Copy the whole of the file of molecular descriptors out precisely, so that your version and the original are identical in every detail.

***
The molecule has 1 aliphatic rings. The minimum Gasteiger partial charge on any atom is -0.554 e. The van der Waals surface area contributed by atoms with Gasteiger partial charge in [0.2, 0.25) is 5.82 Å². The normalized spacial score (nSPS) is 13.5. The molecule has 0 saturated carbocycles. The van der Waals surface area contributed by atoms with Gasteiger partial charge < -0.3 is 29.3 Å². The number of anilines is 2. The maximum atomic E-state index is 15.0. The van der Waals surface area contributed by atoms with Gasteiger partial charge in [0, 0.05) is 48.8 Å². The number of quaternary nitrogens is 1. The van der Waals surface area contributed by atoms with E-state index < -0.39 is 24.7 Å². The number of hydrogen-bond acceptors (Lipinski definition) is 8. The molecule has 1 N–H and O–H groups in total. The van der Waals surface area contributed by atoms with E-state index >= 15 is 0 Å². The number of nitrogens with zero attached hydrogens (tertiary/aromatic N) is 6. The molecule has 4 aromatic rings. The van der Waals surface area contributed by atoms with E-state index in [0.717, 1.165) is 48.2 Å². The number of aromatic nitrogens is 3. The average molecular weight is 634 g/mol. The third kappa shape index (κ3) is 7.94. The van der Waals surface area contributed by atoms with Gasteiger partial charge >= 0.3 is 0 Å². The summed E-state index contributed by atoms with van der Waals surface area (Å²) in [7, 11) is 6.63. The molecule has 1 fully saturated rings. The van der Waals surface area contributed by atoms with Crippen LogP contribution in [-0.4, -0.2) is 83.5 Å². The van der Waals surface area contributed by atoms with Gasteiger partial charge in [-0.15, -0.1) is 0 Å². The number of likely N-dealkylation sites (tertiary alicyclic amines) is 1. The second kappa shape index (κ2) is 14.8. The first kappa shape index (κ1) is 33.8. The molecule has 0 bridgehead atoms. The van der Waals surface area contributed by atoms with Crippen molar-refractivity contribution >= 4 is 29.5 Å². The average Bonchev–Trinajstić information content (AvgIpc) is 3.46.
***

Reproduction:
The molecule has 1 aliphatic rings. The minimum Gasteiger partial charge on any atom is -0.554 e. The van der Waals surface area contributed by atoms with Gasteiger partial charge in [0.2, 0.25) is 5.82 Å². The normalized spacial score (nSPS) is 13.5. The molecule has 0 saturated carbocycles. The van der Waals surface area contributed by atoms with Gasteiger partial charge < -0.3 is 29.3 Å². The number of anilines is 2. The maximum atomic E-state index is 15.0. The van der Waals surface area contributed by atoms with Gasteiger partial charge in [0, 0.05) is 48.8 Å². The number of quaternary nitrogens is 1. The van der Waals surface area contributed by atoms with E-state index < -0.39 is 24.7 Å². The number of hydrogen-bond acceptors (Lipinski definition) is 8. The molecule has 1 N–H and O–H groups in total. The van der Waals surface area contributed by atoms with E-state index >= 15 is 0 Å². The number of nitrogens with zero attached hydrogens (tertiary/aromatic N) is 6. The molecule has 4 aromatic rings. The van der Waals surface area contributed by atoms with E-state index in [0.717, 1.165) is 48.2 Å². The number of aromatic nitrogens is 3. The average molecular weight is 634 g/mol. The third kappa shape index (κ3) is 7.94. The van der Waals surface area contributed by atoms with Gasteiger partial charge >= 0.3 is 0 Å². The summed E-state index contributed by atoms with van der Waals surface area (Å²) in [7, 11) is 6.63. The molecule has 1 fully saturated rings. The van der Waals surface area contributed by atoms with Crippen LogP contribution in [-0.4, -0.2) is 83.5 Å². The van der Waals surface area contributed by atoms with Gasteiger partial charge in [-0.15, -0.1) is 0 Å². The number of likely N-dealkylation sites (tertiary alicyclic amines) is 1. The second kappa shape index (κ2) is 14.8. The first kappa shape index (κ1) is 33.8. The molecule has 0 bridgehead atoms. The van der Waals surface area contributed by atoms with Crippen molar-refractivity contribution >= 4 is 29.5 Å². The average Bonchev–Trinajstić information content (AvgIpc) is 3.46.